Washburn compliments Okafor for the way he has handled a difficult situation and says the No. 3 pick in the 2015 draft has kept himself in good shape despite the lack of playing time. The Bucks, Cavaliers, Spurs and Nuggets also have interest in Okafor, according to Sam Amico of AmicoHoops, but so far no one is willing to meet the Sixers‘ asking price.

There’s more this morning from the Atlantic Division:

  • Marcus Morris made an immediate impact Friday in his first game for the Celtics, notes A. Sherrod Blakely of NBC Sports Boston. After being slowed by soreness in his left knee, Morris debuted with nine points and four rebounds in a win over the Thunder, and his defense on Carmelo Anthony helped Boston overcome a large deficit.
  • Allen Crabbe posted his best game since joining the Nets with 25 points Friday against the Lakers, notes Brian Lewis of The New York Post. The fifth-year swingman was acquired from the Trail Blazers in a July trade to boost Brooklyn’s offense, but has started the season in a shooting slump, hitting just 15 of 43 from 3-point range before Friday night. “I think he’s finding his rhythm. He’s going to get better and better,” said coach Kenny Atkinson. “He was struggling because he missed a fair amount of time at training camp. I [don’t] think he was physically at his peak. You’ll see him get better as the season goes on.”
  • Nets point guard D’Angelo Russell has responded to comments from Lakers president Magic Johnson suggesting he wasn’t a leader during his time in Los Angeles, relays Ohm Youngmisuk of ESPN“I would say it ruffled a few feathers,” said Russell, who spent two seasons in L.A. after being the second pick in the 2015 draft. “But you control what you can control. He’s in a position to say what he wants, so I just try to do what I can do at the end of the day.”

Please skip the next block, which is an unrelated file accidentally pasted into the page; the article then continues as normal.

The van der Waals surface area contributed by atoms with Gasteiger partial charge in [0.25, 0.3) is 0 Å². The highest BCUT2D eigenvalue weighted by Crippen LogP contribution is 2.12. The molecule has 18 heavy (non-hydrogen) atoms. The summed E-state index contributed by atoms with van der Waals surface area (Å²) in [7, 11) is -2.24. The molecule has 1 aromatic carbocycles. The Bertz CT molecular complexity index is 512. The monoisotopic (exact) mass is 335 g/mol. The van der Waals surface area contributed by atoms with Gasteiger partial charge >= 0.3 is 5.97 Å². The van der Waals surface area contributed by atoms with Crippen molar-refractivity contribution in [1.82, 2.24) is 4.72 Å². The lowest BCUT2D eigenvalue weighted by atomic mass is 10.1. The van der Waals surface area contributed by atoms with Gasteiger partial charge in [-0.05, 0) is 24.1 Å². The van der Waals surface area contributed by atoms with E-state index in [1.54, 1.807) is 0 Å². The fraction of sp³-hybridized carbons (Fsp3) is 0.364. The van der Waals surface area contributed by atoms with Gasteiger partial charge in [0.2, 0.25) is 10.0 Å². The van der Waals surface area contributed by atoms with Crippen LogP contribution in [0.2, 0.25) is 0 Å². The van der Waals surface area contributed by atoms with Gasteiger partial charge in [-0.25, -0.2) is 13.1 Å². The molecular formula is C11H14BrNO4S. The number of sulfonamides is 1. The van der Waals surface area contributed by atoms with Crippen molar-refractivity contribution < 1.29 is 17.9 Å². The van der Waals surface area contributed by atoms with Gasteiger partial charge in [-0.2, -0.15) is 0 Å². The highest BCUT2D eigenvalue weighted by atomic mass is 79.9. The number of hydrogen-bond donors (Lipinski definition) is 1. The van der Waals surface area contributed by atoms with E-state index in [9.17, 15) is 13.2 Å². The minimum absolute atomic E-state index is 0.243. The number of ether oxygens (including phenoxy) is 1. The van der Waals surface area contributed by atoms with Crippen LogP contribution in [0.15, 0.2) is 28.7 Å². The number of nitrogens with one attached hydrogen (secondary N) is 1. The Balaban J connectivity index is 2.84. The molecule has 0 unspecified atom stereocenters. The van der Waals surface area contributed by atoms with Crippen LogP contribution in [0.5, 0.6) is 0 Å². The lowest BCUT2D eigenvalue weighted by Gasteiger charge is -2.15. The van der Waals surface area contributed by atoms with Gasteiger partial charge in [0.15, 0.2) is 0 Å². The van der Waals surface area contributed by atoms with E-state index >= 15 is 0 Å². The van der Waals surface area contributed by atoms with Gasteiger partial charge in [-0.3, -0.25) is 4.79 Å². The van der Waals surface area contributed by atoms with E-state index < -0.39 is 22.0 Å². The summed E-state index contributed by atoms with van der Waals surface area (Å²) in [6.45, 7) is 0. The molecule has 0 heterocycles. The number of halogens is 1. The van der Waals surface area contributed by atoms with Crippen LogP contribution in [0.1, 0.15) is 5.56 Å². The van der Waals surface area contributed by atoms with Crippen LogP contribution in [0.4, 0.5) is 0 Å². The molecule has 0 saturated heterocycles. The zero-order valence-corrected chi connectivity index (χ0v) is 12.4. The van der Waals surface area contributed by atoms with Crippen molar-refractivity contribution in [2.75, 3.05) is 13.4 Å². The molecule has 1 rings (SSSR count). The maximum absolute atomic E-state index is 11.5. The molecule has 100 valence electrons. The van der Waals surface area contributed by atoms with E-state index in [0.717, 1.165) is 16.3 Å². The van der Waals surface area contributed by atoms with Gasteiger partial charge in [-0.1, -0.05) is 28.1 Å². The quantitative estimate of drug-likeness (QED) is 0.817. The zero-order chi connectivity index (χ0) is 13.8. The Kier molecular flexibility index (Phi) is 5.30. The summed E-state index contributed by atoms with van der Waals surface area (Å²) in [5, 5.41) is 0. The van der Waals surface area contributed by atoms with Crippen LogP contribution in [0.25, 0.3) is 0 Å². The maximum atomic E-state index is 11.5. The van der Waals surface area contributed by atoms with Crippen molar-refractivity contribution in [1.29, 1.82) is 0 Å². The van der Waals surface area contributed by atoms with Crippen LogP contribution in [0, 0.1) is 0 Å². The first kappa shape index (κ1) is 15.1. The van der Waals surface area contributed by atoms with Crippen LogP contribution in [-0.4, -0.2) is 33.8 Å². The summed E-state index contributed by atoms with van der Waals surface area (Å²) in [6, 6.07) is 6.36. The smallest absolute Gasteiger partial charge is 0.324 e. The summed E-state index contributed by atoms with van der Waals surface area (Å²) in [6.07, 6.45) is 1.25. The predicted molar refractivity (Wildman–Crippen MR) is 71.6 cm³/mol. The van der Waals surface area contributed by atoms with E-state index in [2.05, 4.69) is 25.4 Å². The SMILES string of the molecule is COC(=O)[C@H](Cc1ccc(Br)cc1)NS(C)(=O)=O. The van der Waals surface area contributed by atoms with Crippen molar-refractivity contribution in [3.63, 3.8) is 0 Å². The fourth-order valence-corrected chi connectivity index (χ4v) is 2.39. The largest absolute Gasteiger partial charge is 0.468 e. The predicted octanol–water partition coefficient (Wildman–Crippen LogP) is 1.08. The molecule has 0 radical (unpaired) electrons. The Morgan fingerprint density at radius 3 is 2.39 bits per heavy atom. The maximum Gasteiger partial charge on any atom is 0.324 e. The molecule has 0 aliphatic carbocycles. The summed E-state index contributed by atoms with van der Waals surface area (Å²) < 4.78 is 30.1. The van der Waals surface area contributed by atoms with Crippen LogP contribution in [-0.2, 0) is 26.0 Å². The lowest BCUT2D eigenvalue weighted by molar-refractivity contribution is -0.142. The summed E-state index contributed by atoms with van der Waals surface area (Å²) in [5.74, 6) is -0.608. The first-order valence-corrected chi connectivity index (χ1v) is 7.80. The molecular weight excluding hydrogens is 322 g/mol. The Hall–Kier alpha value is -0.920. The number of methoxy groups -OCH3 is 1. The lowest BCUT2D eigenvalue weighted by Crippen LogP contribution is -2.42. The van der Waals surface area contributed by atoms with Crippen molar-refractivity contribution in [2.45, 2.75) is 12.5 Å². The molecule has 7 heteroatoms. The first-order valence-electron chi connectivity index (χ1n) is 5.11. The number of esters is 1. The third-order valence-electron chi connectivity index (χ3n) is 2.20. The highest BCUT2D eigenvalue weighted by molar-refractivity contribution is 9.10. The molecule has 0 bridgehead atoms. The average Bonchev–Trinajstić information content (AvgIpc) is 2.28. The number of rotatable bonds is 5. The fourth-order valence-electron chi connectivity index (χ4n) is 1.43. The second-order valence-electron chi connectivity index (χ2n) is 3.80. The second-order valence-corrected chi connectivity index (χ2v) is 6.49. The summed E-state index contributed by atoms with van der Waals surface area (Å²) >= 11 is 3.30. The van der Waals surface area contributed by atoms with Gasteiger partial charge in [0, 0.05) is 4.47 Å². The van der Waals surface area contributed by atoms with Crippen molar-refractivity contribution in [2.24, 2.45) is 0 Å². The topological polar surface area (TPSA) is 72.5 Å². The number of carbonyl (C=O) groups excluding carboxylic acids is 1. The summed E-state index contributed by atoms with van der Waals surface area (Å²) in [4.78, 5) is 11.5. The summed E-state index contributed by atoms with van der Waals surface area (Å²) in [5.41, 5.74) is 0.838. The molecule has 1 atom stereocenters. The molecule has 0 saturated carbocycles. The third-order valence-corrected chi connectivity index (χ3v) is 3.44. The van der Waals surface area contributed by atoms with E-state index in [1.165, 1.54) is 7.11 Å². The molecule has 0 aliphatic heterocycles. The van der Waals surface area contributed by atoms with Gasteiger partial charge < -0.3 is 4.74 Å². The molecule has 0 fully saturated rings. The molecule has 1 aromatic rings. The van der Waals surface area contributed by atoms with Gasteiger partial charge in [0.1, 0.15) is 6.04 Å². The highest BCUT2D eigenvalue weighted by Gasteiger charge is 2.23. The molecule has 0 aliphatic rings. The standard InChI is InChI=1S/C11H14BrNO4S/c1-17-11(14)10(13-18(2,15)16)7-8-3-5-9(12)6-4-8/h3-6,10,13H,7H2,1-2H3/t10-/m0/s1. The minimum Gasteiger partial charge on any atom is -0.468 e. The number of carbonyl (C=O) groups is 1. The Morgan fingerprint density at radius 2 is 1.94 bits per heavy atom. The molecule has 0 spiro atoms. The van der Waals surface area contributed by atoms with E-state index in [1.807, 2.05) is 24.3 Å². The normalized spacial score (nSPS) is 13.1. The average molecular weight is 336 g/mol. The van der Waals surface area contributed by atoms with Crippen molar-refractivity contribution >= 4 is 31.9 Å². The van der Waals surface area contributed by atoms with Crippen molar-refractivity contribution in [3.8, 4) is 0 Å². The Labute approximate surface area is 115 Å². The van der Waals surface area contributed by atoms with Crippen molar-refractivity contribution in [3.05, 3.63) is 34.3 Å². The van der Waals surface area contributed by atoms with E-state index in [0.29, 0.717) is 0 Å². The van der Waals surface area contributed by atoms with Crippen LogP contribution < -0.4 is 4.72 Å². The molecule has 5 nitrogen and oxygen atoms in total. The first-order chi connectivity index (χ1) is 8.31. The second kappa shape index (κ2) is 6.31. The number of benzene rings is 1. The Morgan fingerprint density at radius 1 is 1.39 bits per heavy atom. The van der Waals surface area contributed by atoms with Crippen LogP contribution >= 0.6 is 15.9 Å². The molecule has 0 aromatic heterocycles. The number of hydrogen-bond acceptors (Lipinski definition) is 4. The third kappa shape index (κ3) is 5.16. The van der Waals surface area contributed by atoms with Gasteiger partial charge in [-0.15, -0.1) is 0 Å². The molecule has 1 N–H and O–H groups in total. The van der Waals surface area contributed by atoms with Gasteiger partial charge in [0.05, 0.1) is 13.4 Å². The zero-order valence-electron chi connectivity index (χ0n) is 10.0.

Atlantic Rumors: Beasley, Hayward, Crabbe, Embiid

A pair of free-agent acquisitions, forward Michael Beasley and point guard Ramon Sessions, are among the players who have fallen out of the Knicks’ rotation, Marc Berman of the New York Post reports. Beasley didn’t play for the first time this season in the Knicks’ win over the Cavaliers on Sunday while Sessions, who started the first three games, didn’t play for the second straight game. Beasley signed a one-year, $2.1MM deal with New York and Sessions inked a one-year, $2.3MM contract this summer. Big man Willy Hernangomez has also fallen out of coach Jeff Hornacek’s current rotation and combo guard Ron Baker was inactive for the second straight game, Berman adds.